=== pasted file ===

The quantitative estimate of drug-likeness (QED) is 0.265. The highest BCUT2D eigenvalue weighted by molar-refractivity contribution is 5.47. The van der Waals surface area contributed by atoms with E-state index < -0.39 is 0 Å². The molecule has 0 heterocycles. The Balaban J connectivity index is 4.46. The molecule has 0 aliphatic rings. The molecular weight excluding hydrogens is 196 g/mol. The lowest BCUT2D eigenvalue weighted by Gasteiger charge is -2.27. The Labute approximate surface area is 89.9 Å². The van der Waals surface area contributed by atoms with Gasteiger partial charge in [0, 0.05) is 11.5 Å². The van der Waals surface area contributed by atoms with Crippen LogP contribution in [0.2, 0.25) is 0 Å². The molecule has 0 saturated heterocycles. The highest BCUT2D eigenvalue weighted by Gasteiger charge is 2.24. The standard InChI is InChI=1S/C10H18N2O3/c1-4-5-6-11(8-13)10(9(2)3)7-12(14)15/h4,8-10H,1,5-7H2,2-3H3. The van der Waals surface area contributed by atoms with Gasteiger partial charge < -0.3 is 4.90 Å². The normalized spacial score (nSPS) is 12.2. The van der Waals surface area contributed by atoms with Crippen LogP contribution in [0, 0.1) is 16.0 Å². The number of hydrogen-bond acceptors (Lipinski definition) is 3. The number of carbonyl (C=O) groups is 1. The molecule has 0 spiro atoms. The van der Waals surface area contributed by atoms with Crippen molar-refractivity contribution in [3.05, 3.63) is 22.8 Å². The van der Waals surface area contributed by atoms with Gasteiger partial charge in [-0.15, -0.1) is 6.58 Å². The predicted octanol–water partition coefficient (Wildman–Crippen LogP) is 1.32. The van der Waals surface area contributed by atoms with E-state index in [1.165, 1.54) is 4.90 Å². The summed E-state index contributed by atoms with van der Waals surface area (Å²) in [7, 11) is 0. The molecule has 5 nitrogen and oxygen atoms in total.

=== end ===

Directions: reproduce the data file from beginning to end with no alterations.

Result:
The quantitative estimate of drug-likeness (QED) is 0.265. The highest BCUT2D eigenvalue weighted by molar-refractivity contribution is 5.47. The van der Waals surface area contributed by atoms with E-state index < -0.39 is 0 Å². The molecule has 0 heterocycles. The Balaban J connectivity index is 4.46. The molecule has 0 aliphatic rings. The molecular weight excluding hydrogens is 196 g/mol. The lowest BCUT2D eigenvalue weighted by Gasteiger charge is -2.27. The Labute approximate surface area is 89.9 Å². The van der Waals surface area contributed by atoms with Gasteiger partial charge in [0, 0.05) is 11.5 Å². The van der Waals surface area contributed by atoms with Crippen LogP contribution in [0.2, 0.25) is 0 Å². The molecule has 0 saturated heterocycles. The highest BCUT2D eigenvalue weighted by Gasteiger charge is 2.24. The standard InChI is InChI=1S/C10H18N2O3/c1-4-5-6-11(8-13)10(9(2)3)7-12(14)15/h4,8-10H,1,5-7H2,2-3H3. The van der Waals surface area contributed by atoms with Gasteiger partial charge < -0.3 is 4.90 Å². The normalized spacial score (nSPS) is 12.2. The van der Waals surface area contributed by atoms with Crippen LogP contribution in [0, 0.1) is 16.0 Å². The number of hydrogen-bond acceptors (Lipinski definition) is 3. The number of carbonyl (C=O) groups is 1. The molecule has 0 spiro atoms. The van der Waals surface area contributed by atoms with Crippen molar-refractivity contribution in [3.05, 3.63) is 22.8 Å². The van der Waals surface area contributed by atoms with Gasteiger partial charge in [-0.15, -0.1) is 6.58 Å². The predicted octanol–water partition coefficient (Wildman–Crippen LogP) is 1.32. The van der Waals surface area contributed by atoms with E-state index in [1.165, 1.54) is 4.90 Å². The summed E-state index contributed by atoms with van der Waals surface area (Å²) in [7, 11) is 0. The molecule has 5 nitrogen and oxygen atoms in total.